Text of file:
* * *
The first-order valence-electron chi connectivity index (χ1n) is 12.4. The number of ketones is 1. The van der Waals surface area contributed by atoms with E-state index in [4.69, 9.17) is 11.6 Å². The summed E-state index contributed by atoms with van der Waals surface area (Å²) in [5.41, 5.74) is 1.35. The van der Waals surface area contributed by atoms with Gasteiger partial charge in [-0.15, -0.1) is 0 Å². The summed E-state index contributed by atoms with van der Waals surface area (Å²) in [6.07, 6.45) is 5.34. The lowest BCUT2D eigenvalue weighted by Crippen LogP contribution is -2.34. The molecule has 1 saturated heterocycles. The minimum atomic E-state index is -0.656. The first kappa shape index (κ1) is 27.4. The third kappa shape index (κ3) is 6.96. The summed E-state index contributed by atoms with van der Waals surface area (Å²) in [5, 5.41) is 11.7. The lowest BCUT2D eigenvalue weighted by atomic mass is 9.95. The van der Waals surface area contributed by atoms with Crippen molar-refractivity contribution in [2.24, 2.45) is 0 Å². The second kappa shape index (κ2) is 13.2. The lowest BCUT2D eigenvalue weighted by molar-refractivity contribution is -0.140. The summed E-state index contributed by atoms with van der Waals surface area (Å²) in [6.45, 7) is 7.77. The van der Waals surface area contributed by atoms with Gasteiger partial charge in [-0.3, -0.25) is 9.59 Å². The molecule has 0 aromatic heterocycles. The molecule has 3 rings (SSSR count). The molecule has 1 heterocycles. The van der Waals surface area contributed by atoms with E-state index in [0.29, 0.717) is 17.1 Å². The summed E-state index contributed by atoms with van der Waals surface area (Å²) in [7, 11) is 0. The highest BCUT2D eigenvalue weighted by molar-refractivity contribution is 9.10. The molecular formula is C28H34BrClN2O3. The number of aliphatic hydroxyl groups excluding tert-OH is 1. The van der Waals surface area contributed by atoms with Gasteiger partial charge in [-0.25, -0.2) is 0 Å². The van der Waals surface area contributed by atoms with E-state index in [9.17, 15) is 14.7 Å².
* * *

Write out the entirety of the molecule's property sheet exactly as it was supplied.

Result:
The first-order valence-electron chi connectivity index (χ1n) is 12.4. The number of ketones is 1. The van der Waals surface area contributed by atoms with E-state index in [4.69, 9.17) is 11.6 Å². The summed E-state index contributed by atoms with van der Waals surface area (Å²) in [5.41, 5.74) is 1.35. The van der Waals surface area contributed by atoms with Gasteiger partial charge in [-0.15, -0.1) is 0 Å². The summed E-state index contributed by atoms with van der Waals surface area (Å²) in [6.07, 6.45) is 5.34. The lowest BCUT2D eigenvalue weighted by Crippen LogP contribution is -2.34. The molecule has 1 saturated heterocycles. The minimum atomic E-state index is -0.656. The first kappa shape index (κ1) is 27.4. The third kappa shape index (κ3) is 6.96. The summed E-state index contributed by atoms with van der Waals surface area (Å²) in [5, 5.41) is 11.7. The lowest BCUT2D eigenvalue weighted by atomic mass is 9.95. The van der Waals surface area contributed by atoms with Crippen molar-refractivity contribution in [2.24, 2.45) is 0 Å². The second kappa shape index (κ2) is 13.2. The lowest BCUT2D eigenvalue weighted by molar-refractivity contribution is -0.140. The summed E-state index contributed by atoms with van der Waals surface area (Å²) in [6.45, 7) is 7.77. The van der Waals surface area contributed by atoms with Gasteiger partial charge in [-0.3, -0.25) is 9.59 Å². The molecule has 0 aromatic heterocycles. The molecule has 3 rings (SSSR count). The molecule has 1 heterocycles. The van der Waals surface area contributed by atoms with E-state index in [0.29, 0.717) is 17.1 Å². The summed E-state index contributed by atoms with van der Waals surface area (Å²) in [7, 11) is 0. The highest BCUT2D eigenvalue weighted by molar-refractivity contribution is 9.10. The molecular formula is C28H34BrClN2O3. The number of aliphatic hydroxyl groups excluding tert-OH is 1. The van der Waals surface area contributed by atoms with Gasteiger partial charge in [-0.25, -0.2) is 0 Å². The van der Waals surface area contributed by atoms with E-state index in [9.17, 15) is 14.7 Å².